For all that the occasional failure of a big-name restaurant inevitably prompts someone somewhere to hail it as a sign that London's restaurant bubble has finally burst, the exhausting pace of new openings proves that nothing could be further from the truth.
New restaurants - permanent and pop-up, bijou and behemoth - continue to open at such a rate that in the clamour for press and public attention, some quieter openings go all but unnoticed; three great restaurants I've eaten at recently - all, coincidentally, Italian - fall into that category.
Antico on Bermondsey Street - a former antiques showroom, hence the name - is a light, bright space, the rusticity of bare brick walls tempered by contemporary touches including a curved picture window into the kitchen. The food is robust modern Italian, making use of both Italian and British seasonal ingredients and attractively but unfussily presented.
My dinner date Tom and I tried starters of prawn and squid fritti, good salty seafood lifted by a basil aioli, and a slightly-too-firm but still delicious burrata with prosciutto, both dishes given a subtle kick by the judicious use of fresh chilli. My substantial main course of roasted guinea fowl on bruschetta - more like a fat, fabulous fried slice - was saved from over-richness by the creaminess of lemon mascarpone and bland crunch of kale. Tom's pan-roasted monkfish with asparagus was similarly well-balanced.
Tiramisu was the only so-so dish of the meal, made up for by a generous plate of Italian cheeses with the wonderful condiment mostarda di frutta, too rare a sight even in Italian restaurants. Excellent pre-dinner cocktails from the cool downstairs bar and a bottle of Soave Classico chosen for us by the very charming manager completed a most enjoyable, relaxed evening that I'm eager to repeat.
Casa Batavia, at the Notting Hill Gate end of Kensington Church Street, brings together the culinary wizardry of Nicola Batavia - chef patron of a number of restaurants in Italy including the Michelin-starred Ristorante Bichirin in Turin - and front-of-house expertise of Paolo Boschi, whose formal, gentlemanly service is the product of forty years in the business.
The simplicity and elegance of the room - which to be honest looks a little dated despite being relatively new - is reflected in Batavia's astonishing cooking. There's an insanely reasonable lunch menu at £18.50 for three courses including a glass of wine; I tried the evening seven course tasting menu at £59. Poached egg with asparagus in velvety ricotta cream with white pepper and sea salt; precisely al dente linguine with spring onions, Parmesan and just a hint of green chilli; a loose, light, silky broccoli and courgette risotto; smoky potted rabbit with salsa verde and hazelnuts; pig's cheeks braised to the texture of pâté in red wine contrasting with the crunch of pine nuts, all were note perfect.
Desserts of caramel profiteroles and a glossy ganache teased from super-high cocoa content chocolate were followed by Batavia's charming signature Bruti ma Buoni petits-fours - 'ugly but delicious' hand-made biscotti and truffles. The wine list is almost all-Italian (with just a handful of French bins), high quality reflected in high but not greedy pricing, and from time-to-time Boschi brings back a few special bottles from his travels to further enhance the selection. Only a lack of attention to detail on the menu and website - typos and mis-translations abound - jar with the overall feeling of quality.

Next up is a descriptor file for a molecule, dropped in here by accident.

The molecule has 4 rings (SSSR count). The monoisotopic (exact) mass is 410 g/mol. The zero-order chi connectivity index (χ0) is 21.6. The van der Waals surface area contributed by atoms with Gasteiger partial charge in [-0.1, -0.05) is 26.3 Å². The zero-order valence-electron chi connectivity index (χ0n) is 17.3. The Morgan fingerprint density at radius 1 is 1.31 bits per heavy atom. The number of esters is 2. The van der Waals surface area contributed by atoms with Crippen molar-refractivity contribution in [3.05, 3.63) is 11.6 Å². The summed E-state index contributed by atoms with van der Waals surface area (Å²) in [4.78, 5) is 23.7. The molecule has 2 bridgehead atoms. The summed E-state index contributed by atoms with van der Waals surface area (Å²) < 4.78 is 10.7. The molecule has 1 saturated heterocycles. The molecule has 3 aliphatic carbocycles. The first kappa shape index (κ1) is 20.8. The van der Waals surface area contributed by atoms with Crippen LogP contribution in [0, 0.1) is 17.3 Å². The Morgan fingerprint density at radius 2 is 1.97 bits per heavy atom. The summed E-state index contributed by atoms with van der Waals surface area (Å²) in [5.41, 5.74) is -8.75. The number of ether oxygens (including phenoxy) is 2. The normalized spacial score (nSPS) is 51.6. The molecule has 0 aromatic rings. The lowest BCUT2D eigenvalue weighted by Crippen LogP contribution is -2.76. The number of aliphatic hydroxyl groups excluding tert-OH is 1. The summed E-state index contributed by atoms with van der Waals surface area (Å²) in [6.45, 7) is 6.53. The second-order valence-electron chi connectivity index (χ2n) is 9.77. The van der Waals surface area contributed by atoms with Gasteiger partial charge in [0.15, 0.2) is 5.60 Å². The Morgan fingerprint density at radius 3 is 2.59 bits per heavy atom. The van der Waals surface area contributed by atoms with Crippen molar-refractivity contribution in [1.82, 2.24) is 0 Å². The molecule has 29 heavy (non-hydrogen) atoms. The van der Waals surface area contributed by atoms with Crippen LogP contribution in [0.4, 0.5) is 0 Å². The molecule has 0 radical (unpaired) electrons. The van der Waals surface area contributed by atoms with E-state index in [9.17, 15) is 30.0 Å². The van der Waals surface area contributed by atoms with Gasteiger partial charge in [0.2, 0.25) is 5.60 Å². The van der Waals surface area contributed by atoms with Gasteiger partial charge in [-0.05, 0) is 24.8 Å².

Last and grandest of the triumvirate is Tempo on Curzon Street in Mayfair. I've long been a fan of the opulent upstairs bar, where cocktails and top-notch cichetti are served all day, but only recently experienced the restaurant - and boy, what an experience it was.
A timelessly elegant dining room designed by Dan Hopwood provides a suitably glamorous stage for chef Yoshi Yamada's modern take on Italian cuisine using only the best ingredients, prepared with maximum care and minimum fuss. After some of the splendid cichetti - a fiery n'duja bruschetta was in every sense, breathtaking - girlfriend Frances and I felt it was only right, given that Yamada was fresh off the plane from Italy where he had won the World Pasta Championship, that we try some pasta. From my veal ravioli, slick with sage butter, and her tagliatelle with wonderful coarse beef ragu, we could see why Yamada had carried off the trophy.
If the £31 price tag of Frances's main of pan-seared scallops seemed high, it was more than justified by the size of both the portion and of the huge, plump pillowy scallops. Their sweetness preserved by the searing and flattered by smoky roasted peppers, this was the epitome of luxury and simplicity. Pan-fried duck breast, sliced to expose its alluring pinkness and fanned out over a hillock of crushed new potatoes, was butcher but no less poised. We finished - as you really, really must - with a slice of exemplary lemon tart, its sweet brulé top the perfect contrast in taste and texture to the sharp creamy filling. Tempo is not cheap, but for Mayfair - indeed for food of this quality anywhere - it's at least good value and debonair owner Henry Togna's well-drilled team guarantee a memorable time.
There are, of course, even more great Italian restaurants operating just off the radar than these three; do feel free to add your recommendations in the comments section or on Google+. Also, I'd love to hear about any 'unsung hero' restaurants of yours, of any cuisine - this is the first 'group' post of this kind that I've written but in order to even try to keep up with the pace of London's restaurant scene, it certainly won't be the last.
Posted by +Hugh Wright